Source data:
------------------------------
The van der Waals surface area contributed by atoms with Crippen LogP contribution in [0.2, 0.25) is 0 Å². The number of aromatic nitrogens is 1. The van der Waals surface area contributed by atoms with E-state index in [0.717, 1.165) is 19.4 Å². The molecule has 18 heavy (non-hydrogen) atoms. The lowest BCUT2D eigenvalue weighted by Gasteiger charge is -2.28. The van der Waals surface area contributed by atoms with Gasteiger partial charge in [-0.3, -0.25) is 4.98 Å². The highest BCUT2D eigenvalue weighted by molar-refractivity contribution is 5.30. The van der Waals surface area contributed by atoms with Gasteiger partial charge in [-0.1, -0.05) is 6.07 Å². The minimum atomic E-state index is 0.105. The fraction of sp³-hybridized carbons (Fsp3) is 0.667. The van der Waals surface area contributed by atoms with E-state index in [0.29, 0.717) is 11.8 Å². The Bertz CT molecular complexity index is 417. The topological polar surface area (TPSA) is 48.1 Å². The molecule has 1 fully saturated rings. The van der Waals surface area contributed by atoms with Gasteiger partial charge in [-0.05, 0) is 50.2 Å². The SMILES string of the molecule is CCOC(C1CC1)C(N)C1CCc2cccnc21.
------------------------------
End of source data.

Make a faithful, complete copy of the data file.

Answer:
The van der Waals surface area contributed by atoms with Crippen LogP contribution in [0.2, 0.25) is 0 Å². The number of aromatic nitrogens is 1. The van der Waals surface area contributed by atoms with E-state index in [0.717, 1.165) is 19.4 Å². The molecule has 18 heavy (non-hydrogen) atoms. The lowest BCUT2D eigenvalue weighted by Gasteiger charge is -2.28. The van der Waals surface area contributed by atoms with Gasteiger partial charge in [-0.3, -0.25) is 4.98 Å². The highest BCUT2D eigenvalue weighted by molar-refractivity contribution is 5.30. The van der Waals surface area contributed by atoms with Gasteiger partial charge in [-0.1, -0.05) is 6.07 Å². The minimum atomic E-state index is 0.105. The fraction of sp³-hybridized carbons (Fsp3) is 0.667. The van der Waals surface area contributed by atoms with E-state index in [0.29, 0.717) is 11.8 Å². The Bertz CT molecular complexity index is 417. The topological polar surface area (TPSA) is 48.1 Å². The molecule has 1 fully saturated rings. The van der Waals surface area contributed by atoms with Gasteiger partial charge in [-0.05, 0) is 50.2 Å². The SMILES string of the molecule is CCOC(C1CC1)C(N)C1CCc2cccnc21.